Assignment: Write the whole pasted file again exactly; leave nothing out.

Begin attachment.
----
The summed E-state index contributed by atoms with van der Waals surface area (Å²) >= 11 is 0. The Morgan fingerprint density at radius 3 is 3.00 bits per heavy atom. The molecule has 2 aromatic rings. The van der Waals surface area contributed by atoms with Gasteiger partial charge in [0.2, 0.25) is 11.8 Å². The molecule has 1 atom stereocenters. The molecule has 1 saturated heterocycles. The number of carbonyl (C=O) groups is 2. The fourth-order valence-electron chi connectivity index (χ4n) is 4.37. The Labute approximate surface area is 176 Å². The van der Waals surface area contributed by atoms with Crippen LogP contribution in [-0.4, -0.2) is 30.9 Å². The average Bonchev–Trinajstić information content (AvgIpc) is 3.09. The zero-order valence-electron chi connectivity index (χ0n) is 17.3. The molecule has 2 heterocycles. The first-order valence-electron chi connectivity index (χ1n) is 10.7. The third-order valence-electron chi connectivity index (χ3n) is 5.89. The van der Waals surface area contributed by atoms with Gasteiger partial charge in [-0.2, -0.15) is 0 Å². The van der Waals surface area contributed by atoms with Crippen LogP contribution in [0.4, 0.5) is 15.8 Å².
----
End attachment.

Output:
The summed E-state index contributed by atoms with van der Waals surface area (Å²) >= 11 is 0. The Morgan fingerprint density at radius 3 is 3.00 bits per heavy atom. The molecule has 2 aromatic rings. The van der Waals surface area contributed by atoms with Gasteiger partial charge in [0.2, 0.25) is 11.8 Å². The molecule has 1 atom stereocenters. The molecule has 1 saturated heterocycles. The number of carbonyl (C=O) groups is 2. The fourth-order valence-electron chi connectivity index (χ4n) is 4.37. The Labute approximate surface area is 176 Å². The van der Waals surface area contributed by atoms with Crippen LogP contribution in [-0.4, -0.2) is 30.9 Å². The average Bonchev–Trinajstić information content (AvgIpc) is 3.09. The zero-order valence-electron chi connectivity index (χ0n) is 17.3. The molecule has 2 heterocycles. The first-order valence-electron chi connectivity index (χ1n) is 10.7. The third-order valence-electron chi connectivity index (χ3n) is 5.89. The van der Waals surface area contributed by atoms with Gasteiger partial charge in [-0.2, -0.15) is 0 Å². The van der Waals surface area contributed by atoms with Crippen LogP contribution in [0.4, 0.5) is 15.8 Å².